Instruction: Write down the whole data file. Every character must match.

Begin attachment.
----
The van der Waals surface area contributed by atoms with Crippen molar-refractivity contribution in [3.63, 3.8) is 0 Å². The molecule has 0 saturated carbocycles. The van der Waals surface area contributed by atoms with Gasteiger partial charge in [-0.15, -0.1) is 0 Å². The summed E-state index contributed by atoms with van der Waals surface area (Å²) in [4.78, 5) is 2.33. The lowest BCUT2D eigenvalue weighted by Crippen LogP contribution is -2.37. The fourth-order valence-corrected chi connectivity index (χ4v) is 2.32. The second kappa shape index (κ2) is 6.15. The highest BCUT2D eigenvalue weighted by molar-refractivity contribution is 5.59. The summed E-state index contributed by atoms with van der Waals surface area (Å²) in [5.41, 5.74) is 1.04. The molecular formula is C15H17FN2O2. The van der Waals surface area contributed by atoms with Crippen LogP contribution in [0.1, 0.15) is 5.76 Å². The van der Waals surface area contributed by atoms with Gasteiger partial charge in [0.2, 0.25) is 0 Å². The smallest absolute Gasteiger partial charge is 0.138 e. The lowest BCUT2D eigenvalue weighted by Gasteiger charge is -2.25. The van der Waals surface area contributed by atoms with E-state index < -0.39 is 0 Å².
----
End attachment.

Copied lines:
The van der Waals surface area contributed by atoms with Crippen molar-refractivity contribution in [3.63, 3.8) is 0 Å². The molecule has 0 saturated carbocycles. The van der Waals surface area contributed by atoms with Gasteiger partial charge in [-0.15, -0.1) is 0 Å². The summed E-state index contributed by atoms with van der Waals surface area (Å²) in [4.78, 5) is 2.33. The lowest BCUT2D eigenvalue weighted by Crippen LogP contribution is -2.37. The fourth-order valence-corrected chi connectivity index (χ4v) is 2.32. The second kappa shape index (κ2) is 6.15. The highest BCUT2D eigenvalue weighted by molar-refractivity contribution is 5.59. The summed E-state index contributed by atoms with van der Waals surface area (Å²) in [5.41, 5.74) is 1.04. The molecular formula is C15H17FN2O2. The van der Waals surface area contributed by atoms with Crippen LogP contribution in [0.1, 0.15) is 5.76 Å². The van der Waals surface area contributed by atoms with Gasteiger partial charge in [0.2, 0.25) is 0 Å². The smallest absolute Gasteiger partial charge is 0.138 e. The lowest BCUT2D eigenvalue weighted by Gasteiger charge is -2.25. The van der Waals surface area contributed by atoms with E-state index < -0.39 is 0 Å².